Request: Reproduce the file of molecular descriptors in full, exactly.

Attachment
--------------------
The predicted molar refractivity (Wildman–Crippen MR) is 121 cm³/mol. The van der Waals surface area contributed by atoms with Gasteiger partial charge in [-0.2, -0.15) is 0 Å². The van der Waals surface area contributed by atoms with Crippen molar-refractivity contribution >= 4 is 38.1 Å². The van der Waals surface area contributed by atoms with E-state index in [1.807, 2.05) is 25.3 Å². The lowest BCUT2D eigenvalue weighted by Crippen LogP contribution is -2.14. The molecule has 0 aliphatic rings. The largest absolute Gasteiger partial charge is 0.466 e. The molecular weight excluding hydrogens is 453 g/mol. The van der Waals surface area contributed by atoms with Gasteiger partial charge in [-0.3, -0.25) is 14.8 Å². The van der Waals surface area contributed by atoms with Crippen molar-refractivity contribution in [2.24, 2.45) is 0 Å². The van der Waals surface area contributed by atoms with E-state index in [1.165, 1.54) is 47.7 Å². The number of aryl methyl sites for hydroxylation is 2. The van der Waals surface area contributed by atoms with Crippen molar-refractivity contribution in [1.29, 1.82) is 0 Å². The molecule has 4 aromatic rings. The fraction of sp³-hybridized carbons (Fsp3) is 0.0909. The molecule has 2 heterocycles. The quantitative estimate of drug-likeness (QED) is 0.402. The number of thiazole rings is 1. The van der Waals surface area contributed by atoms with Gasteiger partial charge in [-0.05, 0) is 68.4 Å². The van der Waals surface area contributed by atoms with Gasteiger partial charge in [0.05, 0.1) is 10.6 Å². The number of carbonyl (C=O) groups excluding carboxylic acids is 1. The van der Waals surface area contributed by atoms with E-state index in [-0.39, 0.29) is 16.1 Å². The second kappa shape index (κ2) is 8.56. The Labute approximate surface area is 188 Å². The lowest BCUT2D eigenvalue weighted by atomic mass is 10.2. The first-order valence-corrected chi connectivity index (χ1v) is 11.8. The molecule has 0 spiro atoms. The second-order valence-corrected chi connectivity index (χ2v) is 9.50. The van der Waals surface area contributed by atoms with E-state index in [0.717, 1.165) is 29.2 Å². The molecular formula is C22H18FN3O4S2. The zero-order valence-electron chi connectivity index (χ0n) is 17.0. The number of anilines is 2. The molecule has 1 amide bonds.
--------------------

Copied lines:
The predicted molar refractivity (Wildman–Crippen MR) is 121 cm³/mol. The van der Waals surface area contributed by atoms with Gasteiger partial charge in [-0.2, -0.15) is 0 Å². The van der Waals surface area contributed by atoms with Crippen molar-refractivity contribution >= 4 is 38.1 Å². The van der Waals surface area contributed by atoms with E-state index in [1.807, 2.05) is 25.3 Å². The lowest BCUT2D eigenvalue weighted by Crippen LogP contribution is -2.14. The molecule has 0 aliphatic rings. The largest absolute Gasteiger partial charge is 0.466 e. The molecular weight excluding hydrogens is 453 g/mol. The van der Waals surface area contributed by atoms with Gasteiger partial charge in [-0.3, -0.25) is 14.8 Å². The van der Waals surface area contributed by atoms with Crippen molar-refractivity contribution in [2.24, 2.45) is 0 Å². The van der Waals surface area contributed by atoms with E-state index in [1.165, 1.54) is 47.7 Å². The number of aryl methyl sites for hydroxylation is 2. The van der Waals surface area contributed by atoms with Crippen molar-refractivity contribution in [1.29, 1.82) is 0 Å². The molecule has 4 aromatic rings. The fraction of sp³-hybridized carbons (Fsp3) is 0.0909. The molecule has 2 heterocycles. The quantitative estimate of drug-likeness (QED) is 0.402. The number of thiazole rings is 1. The van der Waals surface area contributed by atoms with Gasteiger partial charge in [-0.05, 0) is 68.4 Å². The van der Waals surface area contributed by atoms with Gasteiger partial charge in [0.05, 0.1) is 10.6 Å². The number of carbonyl (C=O) groups excluding carboxylic acids is 1. The van der Waals surface area contributed by atoms with E-state index in [-0.39, 0.29) is 16.1 Å². The second kappa shape index (κ2) is 8.56. The Labute approximate surface area is 188 Å². The lowest BCUT2D eigenvalue weighted by atomic mass is 10.2. The first-order valence-corrected chi connectivity index (χ1v) is 11.8. The molecule has 0 spiro atoms. The second-order valence-corrected chi connectivity index (χ2v) is 9.50. The van der Waals surface area contributed by atoms with E-state index in [0.717, 1.165) is 29.2 Å². The molecular formula is C22H18FN3O4S2. The zero-order valence-electron chi connectivity index (χ0n) is 17.0. The number of anilines is 2. The molecule has 1 amide bonds.